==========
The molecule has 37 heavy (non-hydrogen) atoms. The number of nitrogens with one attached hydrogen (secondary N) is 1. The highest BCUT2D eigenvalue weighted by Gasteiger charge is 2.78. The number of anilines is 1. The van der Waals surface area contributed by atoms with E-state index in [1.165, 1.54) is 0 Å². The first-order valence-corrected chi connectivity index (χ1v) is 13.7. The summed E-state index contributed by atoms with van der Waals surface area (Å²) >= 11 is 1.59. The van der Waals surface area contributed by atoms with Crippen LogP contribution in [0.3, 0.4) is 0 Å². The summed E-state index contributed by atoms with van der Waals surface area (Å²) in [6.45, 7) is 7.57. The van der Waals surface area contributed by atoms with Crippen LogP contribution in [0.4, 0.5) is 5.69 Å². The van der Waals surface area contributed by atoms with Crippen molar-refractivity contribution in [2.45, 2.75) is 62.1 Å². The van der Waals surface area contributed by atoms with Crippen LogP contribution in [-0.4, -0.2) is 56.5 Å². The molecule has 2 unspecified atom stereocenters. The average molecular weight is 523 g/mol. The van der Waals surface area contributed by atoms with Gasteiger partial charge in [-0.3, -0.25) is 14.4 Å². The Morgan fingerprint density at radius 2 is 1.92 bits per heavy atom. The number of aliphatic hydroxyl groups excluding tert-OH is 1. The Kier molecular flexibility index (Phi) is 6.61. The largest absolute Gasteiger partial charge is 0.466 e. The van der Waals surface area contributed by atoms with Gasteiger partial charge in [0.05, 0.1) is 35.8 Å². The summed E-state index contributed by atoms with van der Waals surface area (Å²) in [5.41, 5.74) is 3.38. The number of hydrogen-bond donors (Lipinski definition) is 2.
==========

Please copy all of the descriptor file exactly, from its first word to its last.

The molecule has 37 heavy (non-hydrogen) atoms. The number of nitrogens with one attached hydrogen (secondary N) is 1. The highest BCUT2D eigenvalue weighted by Gasteiger charge is 2.78. The number of anilines is 1. The van der Waals surface area contributed by atoms with E-state index in [1.165, 1.54) is 0 Å². The first-order valence-corrected chi connectivity index (χ1v) is 13.7. The summed E-state index contributed by atoms with van der Waals surface area (Å²) >= 11 is 1.59. The van der Waals surface area contributed by atoms with Crippen LogP contribution in [0.3, 0.4) is 0 Å². The summed E-state index contributed by atoms with van der Waals surface area (Å²) in [6.45, 7) is 7.57. The van der Waals surface area contributed by atoms with Crippen LogP contribution in [0.4, 0.5) is 5.69 Å². The van der Waals surface area contributed by atoms with Crippen molar-refractivity contribution in [2.45, 2.75) is 62.1 Å². The van der Waals surface area contributed by atoms with Crippen LogP contribution in [-0.4, -0.2) is 56.5 Å². The molecule has 2 unspecified atom stereocenters. The average molecular weight is 523 g/mol. The van der Waals surface area contributed by atoms with Gasteiger partial charge in [-0.3, -0.25) is 14.4 Å². The Morgan fingerprint density at radius 2 is 1.92 bits per heavy atom. The number of aliphatic hydroxyl groups excluding tert-OH is 1. The Kier molecular flexibility index (Phi) is 6.61. The largest absolute Gasteiger partial charge is 0.466 e. The van der Waals surface area contributed by atoms with Gasteiger partial charge in [0.05, 0.1) is 35.8 Å². The summed E-state index contributed by atoms with van der Waals surface area (Å²) in [5.41, 5.74) is 3.38. The number of hydrogen-bond donors (Lipinski definition) is 2.